The Air Force Thunderbirds and GEICO Skytypers will headline this weekends MacDill Airfest in Tampa as the Air Force base recognizes its 75th anniversary with high performance aircraft and special events.
As popular military and civilian aircraft scream overhead, rare static displays on the ground will include the military’s popular and newest fighter jets — the F-22 Raptor and F-35 Lightning. Gates are scheduled to open at 8:00 a.m. EDT, on Saturday and Sunday, and the first performances are planned for 11:15 a.m.
“The Tampa Bay AirFest is MacDill’s opportunity to say ‘thank you’ to our community and the state for all their incredible support,” said Col. Dan Tulley, Commander of MacDill AFB on Wednesday. “Guests will experience static displays of military aircraft, aerial demonstrations by military and civilian performers, and learn more about the military personnel and equipment MacDill Air Force Base uses to carry out the missions here.”
The Air Force’s 6th Air Mobility Wing at MacDill will monitor this weekends air show for both public safety, and the impending threat of showers on Saturday. Rain in association with a cold front could delay several afternoon performances as the temperature climbs to 83 degrees. Scattered clouds and cooler conditions are expected on Sunday.
The world-famous GEICO Skytypers are scheduled to perform on both days at about 1:00 p.m., showcasing low level maneuvers and creating huge sky-typed messages over the crowds. The civilian team, whose history dates back to the 1970’s, is celebrating its 10th anniversary season as the GEICO Skytypers.
The Airfest will be a homecoming for one Skytyper pilot who previously trained in military jets at the Tampa air base. As Lead Solo pilot Steve Salmirs and this aerospace journalist walked the flightline on Thursday, his excitement for the upcoming air show was very noticeable.
“This is an incredibly exciting airshow for me,” Salmirs said as we paused near the team’s six silver SNJ-2 aircraft. “I have not had the opportunity to visit, or to land at MacDill AFB since my primary F-16 fighter training was completed in 1984.”
Steve has flown with the team since 1996, and today, wears many hats as the executive officer designing new formations and managing training. “I am thrilled that GEICO has allowed me to come full circle and use the skills I have acquired to entertain the crowds at my training base. I am stoked,” he added.
A relaxed pilot with a great attitude, Salmirs paused with a more serious tone as he began to discuss his relationship with his squadron as they perform before the air show crowds. “You have the responsibility to be the best wingman in a formation, and once released to perform solo maneuvers, you are responsible for your wingman, deconfliction with the main formation, timing, ground and obstacle avoidance, airshow Rules of Engagement, and situational awareness in the environment and with emergency contingencies if they arise,” he said.
“We used to say in the military that you enjoyed the mission more in the debrief than in the actual flight because you are so focused and driven that you don’t have time to relax and appreciate your performance.” Steve then turned to his number 5 aircraft, its silver fuselage illuminated by the rising Sun on the morning dew.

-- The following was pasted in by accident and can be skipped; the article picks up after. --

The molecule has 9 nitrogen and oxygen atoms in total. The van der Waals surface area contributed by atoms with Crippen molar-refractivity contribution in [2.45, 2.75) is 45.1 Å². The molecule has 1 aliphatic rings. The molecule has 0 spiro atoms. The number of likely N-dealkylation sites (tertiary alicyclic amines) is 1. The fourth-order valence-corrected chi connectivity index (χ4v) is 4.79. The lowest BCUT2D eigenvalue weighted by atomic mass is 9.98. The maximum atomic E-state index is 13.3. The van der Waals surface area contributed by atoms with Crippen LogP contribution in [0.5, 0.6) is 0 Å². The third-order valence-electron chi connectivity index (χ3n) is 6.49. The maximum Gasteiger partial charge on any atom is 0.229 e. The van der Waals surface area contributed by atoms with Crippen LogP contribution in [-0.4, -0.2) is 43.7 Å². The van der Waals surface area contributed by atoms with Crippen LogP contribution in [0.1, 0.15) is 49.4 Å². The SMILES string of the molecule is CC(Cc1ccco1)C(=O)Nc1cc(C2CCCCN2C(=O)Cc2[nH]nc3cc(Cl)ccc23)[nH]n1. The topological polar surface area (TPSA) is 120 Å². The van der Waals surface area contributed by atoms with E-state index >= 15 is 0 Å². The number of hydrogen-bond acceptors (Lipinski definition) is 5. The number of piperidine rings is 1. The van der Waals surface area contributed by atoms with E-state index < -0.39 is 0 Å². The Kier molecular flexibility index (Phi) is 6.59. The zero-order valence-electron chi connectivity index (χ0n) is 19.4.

The squadron will display their rare naval aircraft as the pilots recall an age prior to the jet engine when a single prop plane made the difference during the second world war. A flight trainer during the 1940’s and into the Korean War, their Naval SNJ-2 was known among the military’s aviators as the pilot maker.
“Although I love our whole routine, my favorite maneuvers are the “Guns Jink” and “Bomb Burst,” both allow maneuvering I haven’t seen since my military days”, he added. Steve then paused as two Thunderbirds took off for a practice flight, their jet engines overwhelming the conversation, “Our maneuvers are fundamentally unchanged from the 2015 season, but they are more refined and should present a tighter, more exciting 2016 season.”
The GEICO Skytypers, who have adopted Tampa Bay as their winter home for practices, will be kicking off the first of four air shows in the Sunshine State in 2016, and the first of a 15 show schedule. The squadron is lead by commanding officer Larry Arken in Skytyper 1, and includes Ken Johansen, Chris Orr, Bob Johansen (Ken’s father), Steve Salmirs and Tom Daly.
In honor of the military, the squadron will fly as a VIP Ms. Jiffy Helton on Thursday in honor of her son, 1st Lt Joseph Helton, who was killed in Iraq in September 2009. “While on patrol near Baghdad, during the second of two consecutive deployments for which he volunteered, Lieutenant Helton was hit by an explosively formed penetrator, one of the deadliest types of improvised explosive devices,” Skytypers spokesperson Brenda Little said on Thursday.
The MacDill Airfest will also include civilian performers Scott Yoak in his sleek P-51D Mustang; Mike Goulian piloting his Extra 330C aircraft; and Rob Holland to name a few. The Para-Commandos will perform the flag drop during the opening ceremonies with a precision parachute demonstration from 12,000 feet. The KC-135 Stratotanker, which provides cross country refueling operations for the Thunderbirds own F-16’s, will perform several flat passes over the MacDill runway.